University of Vermont Extension
Department of Plant and Soil Science
Spring News Article
Contact: Dr. Leonard Perry, Extension Professor
University of Vermont
Now that it's spring, it's a good time to organize and plan your summer garden if you haven't done so already. The winter recess from outdoor chores is ending, so take advantage of this "low maintenance" period by utilizing your renewed gardening enthusiasm to plan your garden.
Planning before you purchase is particularly important when flower bulbs and annuals will be sharing the limelight--and color scheme--with your perennials. Before you pick up a hoe or plant a bulb or annual, have a garden design in mind. However, time is running short, especially if you plan to purchase from mail order nurseries.
Take a tip from the pros and start with a diagram of your garden. (Packaged landscaping kits are available by mail order or from home garden stores.) Just make a rough aerial-view sketch of the shape of your yard and the location of your planting areas. Specific measurements and drawn-to-scale renderings are not necessary.
Include on your layout all your trees, shrubs, and planters. Note the blooming season and color of your perennials. Now for the creative part. Cut out garden magazine and catalog pictures of the bulbs, annuals, and bedding plants that appeal to you and arrange them on your layout. Just make sure they are hardy for your area.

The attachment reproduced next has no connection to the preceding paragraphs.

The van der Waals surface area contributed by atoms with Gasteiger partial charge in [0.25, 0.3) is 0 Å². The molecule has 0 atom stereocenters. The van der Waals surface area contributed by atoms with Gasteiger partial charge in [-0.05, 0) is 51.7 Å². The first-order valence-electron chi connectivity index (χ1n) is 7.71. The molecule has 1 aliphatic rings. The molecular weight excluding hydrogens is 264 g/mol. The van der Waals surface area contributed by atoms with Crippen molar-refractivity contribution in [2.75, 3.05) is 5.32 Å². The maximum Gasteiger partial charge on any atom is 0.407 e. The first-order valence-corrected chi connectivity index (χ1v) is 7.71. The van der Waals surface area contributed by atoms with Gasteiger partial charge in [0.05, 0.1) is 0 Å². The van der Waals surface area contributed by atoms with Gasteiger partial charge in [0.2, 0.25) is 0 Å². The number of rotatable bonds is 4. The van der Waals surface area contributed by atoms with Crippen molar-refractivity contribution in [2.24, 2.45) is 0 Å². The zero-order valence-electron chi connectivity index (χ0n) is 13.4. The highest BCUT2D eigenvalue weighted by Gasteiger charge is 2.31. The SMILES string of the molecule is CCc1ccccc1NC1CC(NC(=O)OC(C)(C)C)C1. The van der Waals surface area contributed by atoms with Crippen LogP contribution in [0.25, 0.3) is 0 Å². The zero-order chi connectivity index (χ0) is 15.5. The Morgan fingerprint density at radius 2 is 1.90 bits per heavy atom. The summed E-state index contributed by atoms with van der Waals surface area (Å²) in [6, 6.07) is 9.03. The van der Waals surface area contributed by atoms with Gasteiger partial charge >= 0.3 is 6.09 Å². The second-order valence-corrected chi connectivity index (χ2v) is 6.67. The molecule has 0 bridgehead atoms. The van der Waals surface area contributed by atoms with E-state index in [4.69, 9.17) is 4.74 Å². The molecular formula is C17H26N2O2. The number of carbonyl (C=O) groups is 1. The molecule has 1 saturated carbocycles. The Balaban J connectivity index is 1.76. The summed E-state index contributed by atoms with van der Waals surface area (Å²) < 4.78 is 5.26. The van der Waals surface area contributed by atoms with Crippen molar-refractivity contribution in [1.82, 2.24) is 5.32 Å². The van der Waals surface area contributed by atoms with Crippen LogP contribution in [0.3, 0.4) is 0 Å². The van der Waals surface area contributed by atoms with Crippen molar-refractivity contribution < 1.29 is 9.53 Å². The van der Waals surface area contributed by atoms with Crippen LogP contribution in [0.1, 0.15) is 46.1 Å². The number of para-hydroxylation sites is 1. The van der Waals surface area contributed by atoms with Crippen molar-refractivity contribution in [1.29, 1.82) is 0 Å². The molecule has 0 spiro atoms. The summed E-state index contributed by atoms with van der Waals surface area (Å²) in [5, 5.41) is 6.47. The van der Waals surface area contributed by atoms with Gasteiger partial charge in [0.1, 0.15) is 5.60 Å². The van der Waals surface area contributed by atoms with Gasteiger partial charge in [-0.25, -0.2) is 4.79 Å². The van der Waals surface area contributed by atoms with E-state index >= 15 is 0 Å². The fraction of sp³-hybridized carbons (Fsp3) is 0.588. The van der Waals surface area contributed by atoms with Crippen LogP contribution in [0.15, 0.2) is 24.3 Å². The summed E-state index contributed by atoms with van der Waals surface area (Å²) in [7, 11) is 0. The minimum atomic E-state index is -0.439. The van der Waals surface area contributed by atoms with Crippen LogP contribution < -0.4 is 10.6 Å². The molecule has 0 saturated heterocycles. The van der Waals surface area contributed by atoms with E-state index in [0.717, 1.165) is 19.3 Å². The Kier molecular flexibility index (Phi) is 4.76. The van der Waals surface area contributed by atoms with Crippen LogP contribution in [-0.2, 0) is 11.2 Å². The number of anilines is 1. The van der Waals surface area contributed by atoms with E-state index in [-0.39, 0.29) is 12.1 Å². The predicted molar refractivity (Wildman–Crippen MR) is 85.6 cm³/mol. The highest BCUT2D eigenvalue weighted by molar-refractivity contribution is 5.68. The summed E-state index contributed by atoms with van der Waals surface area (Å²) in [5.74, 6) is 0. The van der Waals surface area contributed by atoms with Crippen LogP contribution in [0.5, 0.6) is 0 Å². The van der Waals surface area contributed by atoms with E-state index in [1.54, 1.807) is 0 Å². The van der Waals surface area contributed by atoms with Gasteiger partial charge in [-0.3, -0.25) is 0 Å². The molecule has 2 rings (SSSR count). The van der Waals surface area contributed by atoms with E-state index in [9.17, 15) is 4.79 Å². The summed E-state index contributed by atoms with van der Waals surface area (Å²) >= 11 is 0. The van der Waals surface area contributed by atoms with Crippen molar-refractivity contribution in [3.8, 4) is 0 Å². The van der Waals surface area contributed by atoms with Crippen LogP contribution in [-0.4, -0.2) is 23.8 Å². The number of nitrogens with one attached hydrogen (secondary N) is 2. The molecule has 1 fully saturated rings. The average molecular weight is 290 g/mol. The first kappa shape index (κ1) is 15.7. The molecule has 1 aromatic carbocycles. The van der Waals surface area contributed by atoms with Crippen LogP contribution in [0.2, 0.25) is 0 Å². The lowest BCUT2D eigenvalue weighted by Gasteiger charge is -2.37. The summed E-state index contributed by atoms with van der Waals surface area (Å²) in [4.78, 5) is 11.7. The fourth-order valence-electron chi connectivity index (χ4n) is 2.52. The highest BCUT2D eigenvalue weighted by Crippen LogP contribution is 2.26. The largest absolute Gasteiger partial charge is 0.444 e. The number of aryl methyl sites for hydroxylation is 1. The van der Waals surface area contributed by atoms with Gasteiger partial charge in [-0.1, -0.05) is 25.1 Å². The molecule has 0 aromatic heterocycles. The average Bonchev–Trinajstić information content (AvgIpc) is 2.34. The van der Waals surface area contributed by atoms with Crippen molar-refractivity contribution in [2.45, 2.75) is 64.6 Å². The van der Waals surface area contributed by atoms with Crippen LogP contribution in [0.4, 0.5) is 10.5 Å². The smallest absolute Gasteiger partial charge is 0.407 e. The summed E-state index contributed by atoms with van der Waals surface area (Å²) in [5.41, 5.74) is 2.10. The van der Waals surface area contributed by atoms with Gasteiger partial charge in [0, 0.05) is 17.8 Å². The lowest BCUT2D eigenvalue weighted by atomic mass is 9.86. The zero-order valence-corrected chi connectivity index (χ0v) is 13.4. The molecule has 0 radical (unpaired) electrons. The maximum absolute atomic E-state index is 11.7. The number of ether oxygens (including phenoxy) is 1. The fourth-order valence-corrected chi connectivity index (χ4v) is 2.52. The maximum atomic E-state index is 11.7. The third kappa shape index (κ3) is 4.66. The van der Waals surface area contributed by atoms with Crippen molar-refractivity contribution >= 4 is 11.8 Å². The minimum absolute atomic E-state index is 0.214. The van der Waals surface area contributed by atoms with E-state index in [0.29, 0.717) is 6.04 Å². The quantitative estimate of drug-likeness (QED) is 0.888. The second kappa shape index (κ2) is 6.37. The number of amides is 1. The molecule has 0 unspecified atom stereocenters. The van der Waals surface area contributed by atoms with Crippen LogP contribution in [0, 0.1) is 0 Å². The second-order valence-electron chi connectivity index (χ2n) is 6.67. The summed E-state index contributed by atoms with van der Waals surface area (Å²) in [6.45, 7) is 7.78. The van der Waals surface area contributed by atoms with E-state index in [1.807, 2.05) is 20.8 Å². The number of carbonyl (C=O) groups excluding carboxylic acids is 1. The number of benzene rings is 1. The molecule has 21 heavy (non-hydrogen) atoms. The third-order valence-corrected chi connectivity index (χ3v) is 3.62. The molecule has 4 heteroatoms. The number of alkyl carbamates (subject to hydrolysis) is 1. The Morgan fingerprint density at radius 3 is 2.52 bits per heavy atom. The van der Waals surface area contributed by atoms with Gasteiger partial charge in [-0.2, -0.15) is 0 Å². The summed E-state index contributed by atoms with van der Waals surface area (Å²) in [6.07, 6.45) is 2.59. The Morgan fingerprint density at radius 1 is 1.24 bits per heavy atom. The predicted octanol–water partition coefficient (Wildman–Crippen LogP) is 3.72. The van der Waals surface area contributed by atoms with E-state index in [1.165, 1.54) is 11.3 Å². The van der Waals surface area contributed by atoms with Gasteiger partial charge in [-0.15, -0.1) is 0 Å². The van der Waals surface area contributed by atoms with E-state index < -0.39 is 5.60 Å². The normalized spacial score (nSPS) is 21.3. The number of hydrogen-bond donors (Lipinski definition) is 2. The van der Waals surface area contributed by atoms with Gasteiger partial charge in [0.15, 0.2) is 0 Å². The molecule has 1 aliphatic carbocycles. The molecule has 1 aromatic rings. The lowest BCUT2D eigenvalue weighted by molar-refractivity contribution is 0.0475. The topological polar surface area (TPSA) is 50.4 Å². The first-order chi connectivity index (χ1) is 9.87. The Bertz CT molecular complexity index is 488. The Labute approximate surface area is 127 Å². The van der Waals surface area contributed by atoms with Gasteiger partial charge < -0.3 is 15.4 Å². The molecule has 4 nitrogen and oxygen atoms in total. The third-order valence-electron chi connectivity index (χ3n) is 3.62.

Experiment with different groupings and locations before you make your shopping list. This preview can inspire creative combinations you might not have envisioned at the bulb bins or store shelves. Don't forget to review any photographs or notes you made when appraising your garden last summer.
Contact mail order companies and visit local garden centers and plant departments at supermarkets soon. The selection of annuals and colorful summer flowering bulbs like dahlias, lilies, gladiolus, and begonias is best early in the season.
Early spring does offer an opportunity to get your hands dirty--finally! You can start planting summer bulbs and transplanting summer annuals you started indoors to get a jump start on the season.
Dahlias are a summer garden staple for many Vermont gardeners, and it's not too early to start them. Plenty of ready-to-plant dahlia tubers are on the market in early spring.
If you've stored dahlia tubers from last year's garden, divide the clumps into individual tubers and plant now. After planting, water the soil thoroughly, and set the pots out in a shaded spot until they start to grow.
Tuberous begonias also can be started now for the summer garden. Starting tubers indoors now will extend their growing season and the length of time you can enjoy them.
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